Welcome to this week’s edition of "Just a few things," a weekly blog dedicated to sharing a few things I've been doing, thinking, reading or learning throughout the previous week. Many of these things will be inspired by my interactions with you via email or social media... so feel free to drop a comment and share a few things yourself! Let’s get to it:
A quote I've been thinking about: “The psychological effect of the statistical world picture: it displaces the individual in favor of anonymous units that pile up into mass formations.” ― C.G. Jung,The Undiscovered Self
A friend and I have had a handful of meaningful conversations about expanded thinking in the veteran community as we explored a number of issues and opportunities we've both recognized. Following one of these conversations he sent me a few books that he's found helpful in expanding his thinking on the veteran/military predicament in post-service life.
This quote comes from one of the books he sent and it's simultaneously brought on a great amount of peace and angst. Peace in that, relative to Combat Flags, I'm on the right path in my work to share individual stories of service and sacrifice to the nation in a way that brings service down to the individual level. Angst in that, relative to today's society, the individual voice isn't received. Today's political environment being a prime example in that we're lumped together by identity or category, ultimately negating the individualistic needs of society by aggregating us into a mean score/identity/category that doesn't actually exist.
Anyhow, I recommend the book. You can see it on Amazon here: https://amzn.to/2TLsoJu
Something I'm committing to improve upon: I'm committing to being a strong, positive voice for the veteran community. In all honesty, I've been "hiding" behind Combat Flags for the better part of the last year due to things going on with my corporate gig, but I'm recently coming out of a big project and realized that I miss being out in front for Combat Flags and for the issues I care about.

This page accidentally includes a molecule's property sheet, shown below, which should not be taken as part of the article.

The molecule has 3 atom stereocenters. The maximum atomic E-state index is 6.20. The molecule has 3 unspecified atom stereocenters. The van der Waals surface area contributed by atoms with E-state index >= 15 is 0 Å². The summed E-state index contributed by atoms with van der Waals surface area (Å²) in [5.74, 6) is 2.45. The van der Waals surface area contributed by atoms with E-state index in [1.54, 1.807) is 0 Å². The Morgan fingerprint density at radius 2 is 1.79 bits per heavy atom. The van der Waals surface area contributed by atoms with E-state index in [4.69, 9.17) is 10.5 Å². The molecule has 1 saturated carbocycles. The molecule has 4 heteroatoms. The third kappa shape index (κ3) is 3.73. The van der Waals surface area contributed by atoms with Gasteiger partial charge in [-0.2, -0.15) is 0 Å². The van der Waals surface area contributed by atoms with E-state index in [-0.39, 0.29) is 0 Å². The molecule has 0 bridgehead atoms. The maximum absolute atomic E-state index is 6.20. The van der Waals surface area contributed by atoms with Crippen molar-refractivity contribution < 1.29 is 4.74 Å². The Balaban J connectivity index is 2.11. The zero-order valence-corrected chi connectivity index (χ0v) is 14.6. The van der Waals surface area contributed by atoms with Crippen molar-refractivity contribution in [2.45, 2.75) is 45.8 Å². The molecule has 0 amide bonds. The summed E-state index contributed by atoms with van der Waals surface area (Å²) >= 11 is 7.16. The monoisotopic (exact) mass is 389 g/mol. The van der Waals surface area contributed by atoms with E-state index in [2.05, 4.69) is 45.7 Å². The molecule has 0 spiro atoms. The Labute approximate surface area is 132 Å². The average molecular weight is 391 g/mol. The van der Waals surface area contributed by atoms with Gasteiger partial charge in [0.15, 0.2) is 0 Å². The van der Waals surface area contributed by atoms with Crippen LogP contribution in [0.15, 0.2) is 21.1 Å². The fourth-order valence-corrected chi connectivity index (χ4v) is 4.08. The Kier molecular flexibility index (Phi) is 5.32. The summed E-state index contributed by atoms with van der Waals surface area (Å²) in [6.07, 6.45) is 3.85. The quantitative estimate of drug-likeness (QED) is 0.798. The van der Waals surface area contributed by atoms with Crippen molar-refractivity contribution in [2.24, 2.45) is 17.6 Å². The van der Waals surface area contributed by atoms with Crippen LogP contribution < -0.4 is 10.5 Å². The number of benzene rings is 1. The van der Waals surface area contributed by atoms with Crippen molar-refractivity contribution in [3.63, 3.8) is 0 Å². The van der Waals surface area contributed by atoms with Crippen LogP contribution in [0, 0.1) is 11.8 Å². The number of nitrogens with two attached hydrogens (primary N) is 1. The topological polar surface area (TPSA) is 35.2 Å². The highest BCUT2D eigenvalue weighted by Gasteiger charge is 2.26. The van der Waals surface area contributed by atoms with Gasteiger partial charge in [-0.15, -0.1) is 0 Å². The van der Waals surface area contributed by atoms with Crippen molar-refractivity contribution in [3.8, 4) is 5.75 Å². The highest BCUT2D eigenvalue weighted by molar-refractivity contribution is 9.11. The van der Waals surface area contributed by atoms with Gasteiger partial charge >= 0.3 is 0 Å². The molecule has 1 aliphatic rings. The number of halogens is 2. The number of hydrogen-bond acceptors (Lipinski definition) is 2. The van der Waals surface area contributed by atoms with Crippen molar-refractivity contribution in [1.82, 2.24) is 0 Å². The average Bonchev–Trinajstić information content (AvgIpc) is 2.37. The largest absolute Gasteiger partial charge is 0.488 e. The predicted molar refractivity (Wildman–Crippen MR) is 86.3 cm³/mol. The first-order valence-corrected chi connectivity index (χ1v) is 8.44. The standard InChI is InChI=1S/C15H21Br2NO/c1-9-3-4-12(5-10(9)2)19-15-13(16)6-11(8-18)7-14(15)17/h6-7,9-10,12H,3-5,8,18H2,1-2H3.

One area I think I can bring value is highlighting the difficulty in transitioning out of the military. I've got a number of topics based on my own experience I'd love to cover and am in the early stages of outlining future blog posts to get to these issues.
I'm also an avid reader (as you can tell from my first thing) and am diving into other books (thanks to Stop Soldier Suicide for sending one of them) specific to suicide and suicide theory. I'd like to use these, and many, many more as a catalyst to help share some of the theories on suicide from all sides.
Stay tuned here for more and hold me accountable if there's something you think I can improve upon or you'd like to see addressed.
Something I’m frustrated with: I'll give you a clue... it begins with Face and ends with book. Combat Flags is largely operated via social media, meaning i have to play the game called Facebook advertising. I thought I had a pretty good grip on it until recently. For some unknown reason things just aren't working anymore... and Facebook's response is to "continue to test," really meaning spend more money. Any tips? Let me know!
Alright, that wraps up this week's edition of Just a Few Things. I encourage you to leave a comment on this post or on social media to let me know a few things of your own!
And be sure to checkout the store for some of the most unique Americana out there.
The bad news is that a few of my established partners have had to close down their production, which means I can’t place new orders for products like the 3x5 foot camo flags. I’m nearly out of the Army/Air Force and Marine Corps flags, and once they’re gone I’m not sure how long it will take to get things back up and running. Another example is that of the Combat Patch. I’ve been working on a slight redesign of the patch and was so EXCITED to have found a local veteran-owned embroidery shop and we had JUST finalized the new patch when NC put in place a mandatory stay at home order.
It's funny... last week I was burning through books and this week I have slowed WAY down. I plan to startOn Killing: The Psychological Cost of Learning to Kill in War and Society by Lt. Col. Dave Grossman today and have two more in queue. I'm increasingly interested in this topic and how it connects to the difficulty in transitioning from the military to civilian life.
Just a friendly reminder to remember to keep in contact with your buddies during these uncertain times. Whether it be isolation or anxiety due to the news, make sure they know they aren’t alone. Be a beacon of hope and courage and set the example for those around you. I feel the need to caveat this with the fact that I am not a medical or mental health professional, but isolation can often times exacerbate underlying anxiety or feelings of depression and separation. Give them a call, a text, FaceTime, or Facebook video chat. I don’t really care, just check in and be a good friend and human.